I bought this book on the recommendation of other reviewers on here. Big waste of a credit. Huge disappointment. This seemed like it was written by a high school student. Characters were types, narrative filled with cliches, plot completely predictable. I stuck with it, thinking there would at least be a surprise ending, as indicated by other Audible reviewers of this book. Not even a decent payoff there. Saw the ending coming many chapters before. A book is rarely so bad that it makes me angry that I wasted time. This one made me mad.
Excellent book, but remember that it is a work of fiction. Thomas Cromwell turns into a likable character in this book. For balance, I'd also recommend reading or listening to The Tudors, by G.J. Meyer, a nonfiction book that depicts Thomas Cromwell as, well, not so likable.
I found the lead character to be rather boring. I never got a feel for who he was -- only that he stole some ideas first proposed by the Prophet Isiah, who was writing mostly metaphorically, and then to the most literal and extreme level.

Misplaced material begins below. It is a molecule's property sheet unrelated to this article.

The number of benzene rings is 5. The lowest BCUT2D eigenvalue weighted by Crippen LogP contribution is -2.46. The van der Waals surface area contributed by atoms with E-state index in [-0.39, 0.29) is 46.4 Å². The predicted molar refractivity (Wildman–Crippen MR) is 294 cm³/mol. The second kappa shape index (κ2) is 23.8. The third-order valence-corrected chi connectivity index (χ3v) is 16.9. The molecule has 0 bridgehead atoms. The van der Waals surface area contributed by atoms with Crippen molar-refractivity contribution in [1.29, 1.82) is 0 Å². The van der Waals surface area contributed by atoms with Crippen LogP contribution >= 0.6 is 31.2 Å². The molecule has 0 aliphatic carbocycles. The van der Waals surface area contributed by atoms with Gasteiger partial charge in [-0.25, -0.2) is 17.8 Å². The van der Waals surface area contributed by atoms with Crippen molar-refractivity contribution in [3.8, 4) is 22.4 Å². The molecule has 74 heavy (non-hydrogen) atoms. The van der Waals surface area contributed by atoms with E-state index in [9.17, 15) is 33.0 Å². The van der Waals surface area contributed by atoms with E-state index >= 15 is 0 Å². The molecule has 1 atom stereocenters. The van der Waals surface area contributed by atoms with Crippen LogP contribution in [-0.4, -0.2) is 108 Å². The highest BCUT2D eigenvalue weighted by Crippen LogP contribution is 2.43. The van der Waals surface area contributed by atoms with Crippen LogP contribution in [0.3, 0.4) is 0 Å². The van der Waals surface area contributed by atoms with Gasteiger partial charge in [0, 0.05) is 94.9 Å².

The protagonist also apparently has some "issues" with water, first hijacking a leadership role from John the Baptist, indulging in a foot-washing fetish and then giving some questionable, if not unsanitary, advice regarding not washing the hands.
The ending bordered on science fiction, which seemed OK within the context of this book -- a sort of Magic Realism backdrop (not as skillfully done as a Salman Rushdie, certainly) to an ancient drama.
The point of view of different narrators would work better if they truly held different points of view. I suspect some heavy editing was involved.
Needs more work.
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